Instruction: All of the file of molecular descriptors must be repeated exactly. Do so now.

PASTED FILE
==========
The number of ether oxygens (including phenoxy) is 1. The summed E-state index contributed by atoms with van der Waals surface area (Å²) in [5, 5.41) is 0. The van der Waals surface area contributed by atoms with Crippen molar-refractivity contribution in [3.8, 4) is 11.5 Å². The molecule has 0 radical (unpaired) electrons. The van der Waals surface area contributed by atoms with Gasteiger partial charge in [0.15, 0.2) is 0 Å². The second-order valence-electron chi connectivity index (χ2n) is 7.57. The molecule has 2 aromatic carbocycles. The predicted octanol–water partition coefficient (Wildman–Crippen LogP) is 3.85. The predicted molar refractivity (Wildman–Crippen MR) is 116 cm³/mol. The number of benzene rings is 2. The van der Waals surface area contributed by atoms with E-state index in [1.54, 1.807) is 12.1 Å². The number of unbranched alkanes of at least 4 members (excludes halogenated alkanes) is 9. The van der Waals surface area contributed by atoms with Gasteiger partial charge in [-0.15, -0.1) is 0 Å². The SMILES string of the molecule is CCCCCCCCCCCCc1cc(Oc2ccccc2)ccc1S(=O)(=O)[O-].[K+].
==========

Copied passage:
The number of ether oxygens (including phenoxy) is 1. The summed E-state index contributed by atoms with van der Waals surface area (Å²) in [5, 5.41) is 0. The van der Waals surface area contributed by atoms with Crippen molar-refractivity contribution in [3.8, 4) is 11.5 Å². The molecule has 0 radical (unpaired) electrons. The van der Waals surface area contributed by atoms with Gasteiger partial charge in [0.15, 0.2) is 0 Å². The second-order valence-electron chi connectivity index (χ2n) is 7.57. The molecule has 2 aromatic carbocycles. The predicted octanol–water partition coefficient (Wildman–Crippen LogP) is 3.85. The predicted molar refractivity (Wildman–Crippen MR) is 116 cm³/mol. The number of benzene rings is 2. The van der Waals surface area contributed by atoms with E-state index in [1.54, 1.807) is 12.1 Å². The number of unbranched alkanes of at least 4 members (excludes halogenated alkanes) is 9. The van der Waals surface area contributed by atoms with Gasteiger partial charge in [-0.15, -0.1) is 0 Å². The SMILES string of the molecule is CCCCCCCCCCCCc1cc(Oc2ccccc2)ccc1S(=O)(=O)[O-].[K+].